California Court of Appeals, Third District, Yolo
& Mod. Order 4/20/17
PROCEEDINGS: Petition for Writ of Mandate from an order of
the Superior Court of Yolo County No. CRF065575, Paul K.
Richardson, Judge. Peremptory Writ issued.
D. Harris, Attorney General, Gerald A. Engler, Chief
Assistant Attorney General, Michael P. Farrell, Senior
Assistant Attorney General, Catherine Chatman and R. Todd
Marshall, Supervising Deputy Attorneys General, Larenda R.
Delaini and Nicholas M. Fogg, Deputy Attorneys General for
appearance for Respondent.
Olson, Public Defender, Ronald Johnson, Deputy Public
Defender for Real Party in Interest.
Party in Interest Margarita Merced Rodas was granted
probation in 2007 after entering a negotiated plea of no
contest to transporting heroin under former Health and Safety
Code section 11352. (Unless otherwise set forth, statutory
references that follow are to the Health and Safety Code.) At
the time, the statute prohibited transporting a controlled
substance for personal use. (Former § 11352, subd. (a).)
After violating probation on several occasions, Rodas
eventually absconded and her whereabouts were unknown until
2015 when she appeared in court and filed a motion to vacate
her felony transportation conviction and replace it with a
misdemeanor sentence for simple possession. Rodas sought the
retroactive benefit of a 2014 statutory amendment to section
11352 that required transportation for sale rather
than merely for personal use. (§ 11352, subd. (a).) The
trial court later granted her oral motion to withdraw her
plea and reinstated the original charges.
People petitioned for a writ of mandate directing the trial
court to vacate its order allowing Rodas to withdraw her
nearly nine year old plea. According to the People,
Rodas' conviction had long been final for review purposes
because she did not challenge the probation order within the
six-month time limit set forth in Penal Code section 1018.
The court thus acted in excess of its jurisdiction in
granting the motion because Rodas was not entitled either to
withdraw her plea or to the retroactive benefit of the
intervening amendment to section 11352. We agree the trial
court exceeded its jurisdiction by granting Rodas' motion
to withdraw her no contest plea. The ruling vacating the no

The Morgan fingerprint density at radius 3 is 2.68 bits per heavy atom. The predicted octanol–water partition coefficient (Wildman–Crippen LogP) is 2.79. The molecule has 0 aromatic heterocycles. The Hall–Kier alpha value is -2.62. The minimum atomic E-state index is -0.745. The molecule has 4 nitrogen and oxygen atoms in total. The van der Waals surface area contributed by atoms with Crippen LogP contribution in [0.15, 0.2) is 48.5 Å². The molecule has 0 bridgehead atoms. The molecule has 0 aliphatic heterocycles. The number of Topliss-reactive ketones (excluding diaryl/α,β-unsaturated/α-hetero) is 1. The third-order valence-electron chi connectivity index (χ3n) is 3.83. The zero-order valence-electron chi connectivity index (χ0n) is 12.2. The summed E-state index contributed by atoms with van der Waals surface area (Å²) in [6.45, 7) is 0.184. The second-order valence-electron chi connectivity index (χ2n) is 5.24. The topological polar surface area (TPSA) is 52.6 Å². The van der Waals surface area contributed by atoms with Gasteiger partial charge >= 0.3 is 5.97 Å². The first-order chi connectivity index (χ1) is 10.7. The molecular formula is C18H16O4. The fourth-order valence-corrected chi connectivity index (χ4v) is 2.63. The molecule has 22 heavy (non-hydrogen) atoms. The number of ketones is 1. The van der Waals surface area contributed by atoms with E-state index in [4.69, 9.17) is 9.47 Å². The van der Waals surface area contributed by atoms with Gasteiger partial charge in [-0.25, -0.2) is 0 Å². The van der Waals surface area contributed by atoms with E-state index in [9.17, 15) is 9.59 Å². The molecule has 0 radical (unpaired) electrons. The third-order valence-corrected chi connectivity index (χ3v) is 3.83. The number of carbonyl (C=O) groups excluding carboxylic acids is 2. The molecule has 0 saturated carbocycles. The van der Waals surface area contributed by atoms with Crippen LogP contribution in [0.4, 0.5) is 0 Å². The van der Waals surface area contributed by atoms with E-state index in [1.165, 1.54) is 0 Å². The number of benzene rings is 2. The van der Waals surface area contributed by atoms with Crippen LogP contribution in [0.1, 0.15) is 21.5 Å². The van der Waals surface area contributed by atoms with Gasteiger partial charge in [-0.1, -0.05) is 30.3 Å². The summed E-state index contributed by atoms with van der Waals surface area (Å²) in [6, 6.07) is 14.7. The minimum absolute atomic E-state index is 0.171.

contest plea and reinstating the charges is reversed and the
matter is remanded to the trial court for appropriate
proceedings on the probation violation allegation.
on an incident in October 2006, Rodas was charged with
unlawfully transporting heroin (count 1), morphine (count 3),
and hydrocodone (count 5) (former § 11352, subd. (a)),
and unlawfully possessing heroin (count 2), morphine (count
4), and hydrocodone (count 6) (former § 11350, subd.
(a)). The complaint also alleged a prior conviction for
transportation of a controlled substance (enhancements a
& b). (§ 11370.2, subd. (a).)
2007, Rodas pleaded no contest to the count 1 transportation
of heroin charge in exchange for dismissal of all remaining
charges and enhancements. The felony plea form specifically
states that she transported heroin “for personal
use.” Pursuant to Proposition 36, also known as the
Substance Abuse and Crime Prevention Act of 2000, the court
suspended imposition of sentence and, pursuant to the plea
agreement, granted Rodas three years probation with various
terms and conditions. (Pen. Code, § 1210.1, subd. (a).)
She did not appeal her conviction.
October 2007, a few months after entering her plea, the court
revoked Rodas' probation for allegedly violating certain
probation conditions. The violation of probation was
eventually dismissed in December 2007 and Rodas was
reinstated to probation under the original terms and
second violation of probation was filed in April 2008
alleging Rodas failed to enter into and complete a drug
treatment program. A month later, Rodas admitted the
violation and the court reinstated probation.
violation of probation was filed in November 2008 alleging
multiple violations. The probation officer recommended
excluding Rodas from further Proposition 36 probation because
she was unable or unwilling to comply with her probation
terms. Despite this recommendation, after admitting the
violation in December 2008, the court reinstated Rodas on
2009, a fourth violation of probation was filed against
Rodas. The court revoked probation and ordered Rodas to
appear for arraignment on the violation. Rodas, however,
failed to appear and a bench warrant was later issued for her
whereabouts remained unknown until 2015 when the public
defender placed her cases on calendar to recall the
outstanding warrant. In October 2015, after the amendment of
section 11352 and the passage of Proposition 47, Rodas moved
to vacate her felony conviction for transporting heroin
(§ 11352, subd. (a)) and replace it with a misdemeanor
conviction for possessing heroin (§ 11350, subd. (a)).
Rodas argued that because the court suspended imposition of
her sentence and granted her probation, no final judgment had
ever been entered in her case. She was thus entitled to the
retroactive benefit of section 11352's amended definition
of “transports, ” which required transportation
for sale and not simply transportation for personal
People responded that such a remedy was improper and that
Rodas should have, but did not, file a motion to withdraw her
plea. After Rodas' counsel made an oral motion to
withdraw her plea at the hearing, the court granted the
motion and ...